What happened when it was my turn with the sword? I said I was ready. And I focused – more on what I had learned, than on what was before me.

I took aim, and sliced steady. The bundle fell to the sharp sword.

Take your turn.

O Come Let Us Adore Him

Let us rejoice in God who delights in us.

The candles wait to be lit.

An Advent wreath sits on display in our living room all year long. I bought the candles 25 years ago this Christmas, and they’re still in use.

More often than not, it’s the middle of this season when I remember that it’s time. Time to make time, together, to read a few verses, sometimes sing a song. To light a candle and see it shine.

Venite, venite. That’s Latin for “O come ye.” No, I never studied Latin, but I sang choir in middle school, and our teacher – my mom – taught us things like that. We’d sing “venite adoremus”  and then interpret it, singing “O come let us adore Him.” The translation would be veni, veni for the song our family sometimes sings for Advent: O Come, O Come, Emmanuel. Translated from Hebrew, Emmanuel is “God with us.”

Veni, veni Emmanuel.

If you’ve invited God into your life … do you trust Him to actually show up?

Behold, I stand at the door, and knock: if any man hear my voice, and open the door, I will come in to him, and will sup with him, and he with me. Revelation 3:20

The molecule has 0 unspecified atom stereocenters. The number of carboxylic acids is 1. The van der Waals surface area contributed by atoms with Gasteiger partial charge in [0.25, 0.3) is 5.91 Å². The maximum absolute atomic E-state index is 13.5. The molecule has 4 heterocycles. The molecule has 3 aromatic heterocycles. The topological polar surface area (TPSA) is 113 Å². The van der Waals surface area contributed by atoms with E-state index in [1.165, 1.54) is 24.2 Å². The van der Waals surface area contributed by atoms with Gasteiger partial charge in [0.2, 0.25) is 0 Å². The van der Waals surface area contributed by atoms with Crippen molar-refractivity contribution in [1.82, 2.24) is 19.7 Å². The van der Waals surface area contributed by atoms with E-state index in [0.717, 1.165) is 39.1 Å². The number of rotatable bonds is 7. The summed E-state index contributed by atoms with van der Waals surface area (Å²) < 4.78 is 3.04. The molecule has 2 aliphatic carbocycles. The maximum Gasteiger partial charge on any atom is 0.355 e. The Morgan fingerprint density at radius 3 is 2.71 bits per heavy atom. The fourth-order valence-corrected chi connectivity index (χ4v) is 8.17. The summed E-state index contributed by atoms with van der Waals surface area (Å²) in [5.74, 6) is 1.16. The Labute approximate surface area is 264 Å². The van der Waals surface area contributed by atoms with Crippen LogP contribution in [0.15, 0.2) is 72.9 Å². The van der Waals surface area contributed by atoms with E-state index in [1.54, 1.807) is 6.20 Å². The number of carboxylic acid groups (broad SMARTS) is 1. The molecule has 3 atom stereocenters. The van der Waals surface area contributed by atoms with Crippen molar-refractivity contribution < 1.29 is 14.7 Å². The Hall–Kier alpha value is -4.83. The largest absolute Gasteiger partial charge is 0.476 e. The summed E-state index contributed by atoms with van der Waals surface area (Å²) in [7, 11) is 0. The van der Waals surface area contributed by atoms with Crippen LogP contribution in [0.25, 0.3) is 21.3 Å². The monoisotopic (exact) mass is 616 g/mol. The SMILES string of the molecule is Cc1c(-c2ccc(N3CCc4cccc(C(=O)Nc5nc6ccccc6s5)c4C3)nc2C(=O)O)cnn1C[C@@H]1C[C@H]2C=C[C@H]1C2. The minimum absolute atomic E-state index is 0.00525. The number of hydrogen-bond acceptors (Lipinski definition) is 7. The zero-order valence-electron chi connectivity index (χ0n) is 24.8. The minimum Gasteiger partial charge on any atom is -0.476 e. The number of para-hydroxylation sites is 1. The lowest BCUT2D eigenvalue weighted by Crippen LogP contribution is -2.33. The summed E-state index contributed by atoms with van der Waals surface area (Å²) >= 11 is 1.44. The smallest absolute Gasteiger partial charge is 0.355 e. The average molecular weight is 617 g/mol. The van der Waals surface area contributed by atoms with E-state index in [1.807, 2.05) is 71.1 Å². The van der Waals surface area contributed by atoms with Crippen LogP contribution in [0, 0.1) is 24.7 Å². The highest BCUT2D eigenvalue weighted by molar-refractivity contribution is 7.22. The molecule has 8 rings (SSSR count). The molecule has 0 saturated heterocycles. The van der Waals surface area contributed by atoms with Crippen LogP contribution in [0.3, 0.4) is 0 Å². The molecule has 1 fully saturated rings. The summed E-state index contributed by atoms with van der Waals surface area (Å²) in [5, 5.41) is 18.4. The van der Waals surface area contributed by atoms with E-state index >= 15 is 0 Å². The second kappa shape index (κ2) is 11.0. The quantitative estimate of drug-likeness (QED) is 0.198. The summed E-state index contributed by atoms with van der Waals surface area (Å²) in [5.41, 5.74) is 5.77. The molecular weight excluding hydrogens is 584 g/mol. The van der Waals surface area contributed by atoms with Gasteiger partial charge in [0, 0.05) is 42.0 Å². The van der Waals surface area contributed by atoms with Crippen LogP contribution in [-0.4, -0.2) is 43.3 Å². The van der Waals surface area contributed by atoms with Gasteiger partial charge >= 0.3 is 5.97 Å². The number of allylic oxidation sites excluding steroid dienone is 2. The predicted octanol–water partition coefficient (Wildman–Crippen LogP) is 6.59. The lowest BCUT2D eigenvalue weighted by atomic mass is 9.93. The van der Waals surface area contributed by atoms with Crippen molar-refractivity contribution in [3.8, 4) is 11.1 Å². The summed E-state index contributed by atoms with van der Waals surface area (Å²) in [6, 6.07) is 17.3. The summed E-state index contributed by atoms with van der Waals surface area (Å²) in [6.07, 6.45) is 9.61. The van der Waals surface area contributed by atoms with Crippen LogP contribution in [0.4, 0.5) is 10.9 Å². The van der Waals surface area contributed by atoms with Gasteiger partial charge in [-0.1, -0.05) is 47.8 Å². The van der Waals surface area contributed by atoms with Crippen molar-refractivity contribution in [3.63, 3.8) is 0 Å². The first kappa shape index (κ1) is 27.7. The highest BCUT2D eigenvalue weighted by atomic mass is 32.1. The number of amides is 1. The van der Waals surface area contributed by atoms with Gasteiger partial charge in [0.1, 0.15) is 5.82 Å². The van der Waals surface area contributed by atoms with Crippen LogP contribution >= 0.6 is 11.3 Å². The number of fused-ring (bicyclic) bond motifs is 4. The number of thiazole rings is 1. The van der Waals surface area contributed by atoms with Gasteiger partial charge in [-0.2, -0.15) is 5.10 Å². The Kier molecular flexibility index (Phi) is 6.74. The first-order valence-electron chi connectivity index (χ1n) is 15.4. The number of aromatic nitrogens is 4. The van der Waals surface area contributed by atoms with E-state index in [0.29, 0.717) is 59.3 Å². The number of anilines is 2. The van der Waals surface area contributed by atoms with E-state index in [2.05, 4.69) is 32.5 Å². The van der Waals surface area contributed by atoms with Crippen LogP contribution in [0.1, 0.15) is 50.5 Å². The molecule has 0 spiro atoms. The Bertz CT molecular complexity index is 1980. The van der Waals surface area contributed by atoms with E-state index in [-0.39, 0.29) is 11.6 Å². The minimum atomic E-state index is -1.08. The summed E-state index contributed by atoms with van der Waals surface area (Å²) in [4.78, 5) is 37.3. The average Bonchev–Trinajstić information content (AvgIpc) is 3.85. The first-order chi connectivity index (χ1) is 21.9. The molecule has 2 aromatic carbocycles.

Once He does, will He be welcome to move in? Each time a family friend or relative has come to stay at our house, there’s been only so much room that we found for their things, as we edged around our own clutter. Our interests furnish and yet disorder our lives, and our concerns add to the disarray.

Even if you deem the items and affairs of your life as attractively organized – when Jesus comes knocking, ready to redeem your life, you might still have to consider whether you’ve really made any room for him to even get inn.

His taste might not match your signature style. He might want to redecorate.

What if there were parts of your life that He was ready to tear down, to renovate and build something stronger, and more beautiful? What if – instead of remaining a creature of habit — you were to be rebuilt to His code and to his taste?